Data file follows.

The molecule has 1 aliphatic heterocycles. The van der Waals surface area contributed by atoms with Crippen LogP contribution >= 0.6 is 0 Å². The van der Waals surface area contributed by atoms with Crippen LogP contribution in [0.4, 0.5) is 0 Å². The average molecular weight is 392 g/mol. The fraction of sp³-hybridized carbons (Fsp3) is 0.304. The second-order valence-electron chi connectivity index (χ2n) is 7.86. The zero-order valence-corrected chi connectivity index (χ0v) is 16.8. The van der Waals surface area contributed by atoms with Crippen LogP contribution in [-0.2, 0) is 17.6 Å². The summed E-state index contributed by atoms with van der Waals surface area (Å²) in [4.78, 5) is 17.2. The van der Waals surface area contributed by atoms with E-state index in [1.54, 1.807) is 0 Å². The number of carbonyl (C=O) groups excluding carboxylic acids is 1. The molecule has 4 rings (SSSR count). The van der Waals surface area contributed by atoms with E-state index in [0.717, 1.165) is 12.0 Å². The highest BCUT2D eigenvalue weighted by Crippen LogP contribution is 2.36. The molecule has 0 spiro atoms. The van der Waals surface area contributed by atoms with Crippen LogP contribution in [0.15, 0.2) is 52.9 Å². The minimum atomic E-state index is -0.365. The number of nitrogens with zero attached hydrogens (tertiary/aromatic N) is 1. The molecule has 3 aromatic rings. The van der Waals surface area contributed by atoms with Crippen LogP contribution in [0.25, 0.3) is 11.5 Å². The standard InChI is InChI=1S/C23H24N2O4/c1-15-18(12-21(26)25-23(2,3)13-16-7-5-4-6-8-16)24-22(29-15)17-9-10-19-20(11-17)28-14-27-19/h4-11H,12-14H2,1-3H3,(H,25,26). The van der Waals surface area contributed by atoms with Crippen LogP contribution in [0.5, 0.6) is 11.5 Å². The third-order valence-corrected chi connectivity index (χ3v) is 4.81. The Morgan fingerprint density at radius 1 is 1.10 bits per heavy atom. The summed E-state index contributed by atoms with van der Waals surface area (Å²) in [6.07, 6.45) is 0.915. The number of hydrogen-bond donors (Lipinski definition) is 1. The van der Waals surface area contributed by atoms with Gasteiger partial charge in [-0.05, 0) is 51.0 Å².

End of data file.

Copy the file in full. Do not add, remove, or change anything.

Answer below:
The molecule has 1 aliphatic heterocycles. The van der Waals surface area contributed by atoms with Crippen LogP contribution >= 0.6 is 0 Å². The van der Waals surface area contributed by atoms with Crippen LogP contribution in [0.4, 0.5) is 0 Å². The average molecular weight is 392 g/mol. The fraction of sp³-hybridized carbons (Fsp3) is 0.304. The second-order valence-electron chi connectivity index (χ2n) is 7.86. The zero-order valence-corrected chi connectivity index (χ0v) is 16.8. The van der Waals surface area contributed by atoms with Crippen LogP contribution in [-0.2, 0) is 17.6 Å². The summed E-state index contributed by atoms with van der Waals surface area (Å²) in [4.78, 5) is 17.2. The van der Waals surface area contributed by atoms with E-state index in [1.54, 1.807) is 0 Å². The number of carbonyl (C=O) groups excluding carboxylic acids is 1. The molecule has 4 rings (SSSR count). The van der Waals surface area contributed by atoms with E-state index in [0.717, 1.165) is 12.0 Å². The highest BCUT2D eigenvalue weighted by Crippen LogP contribution is 2.36. The molecule has 0 spiro atoms. The van der Waals surface area contributed by atoms with Crippen LogP contribution in [0.15, 0.2) is 52.9 Å². The minimum atomic E-state index is -0.365. The number of nitrogens with zero attached hydrogens (tertiary/aromatic N) is 1. The molecule has 3 aromatic rings. The van der Waals surface area contributed by atoms with Crippen LogP contribution in [0.25, 0.3) is 11.5 Å². The standard InChI is InChI=1S/C23H24N2O4/c1-15-18(12-21(26)25-23(2,3)13-16-7-5-4-6-8-16)24-22(29-15)17-9-10-19-20(11-17)28-14-27-19/h4-11H,12-14H2,1-3H3,(H,25,26). The van der Waals surface area contributed by atoms with Crippen LogP contribution in [0.5, 0.6) is 11.5 Å². The third-order valence-corrected chi connectivity index (χ3v) is 4.81. The Morgan fingerprint density at radius 1 is 1.10 bits per heavy atom. The summed E-state index contributed by atoms with van der Waals surface area (Å²) in [6.07, 6.45) is 0.915. The number of hydrogen-bond donors (Lipinski definition) is 1. The van der Waals surface area contributed by atoms with Gasteiger partial charge in [-0.05, 0) is 51.0 Å².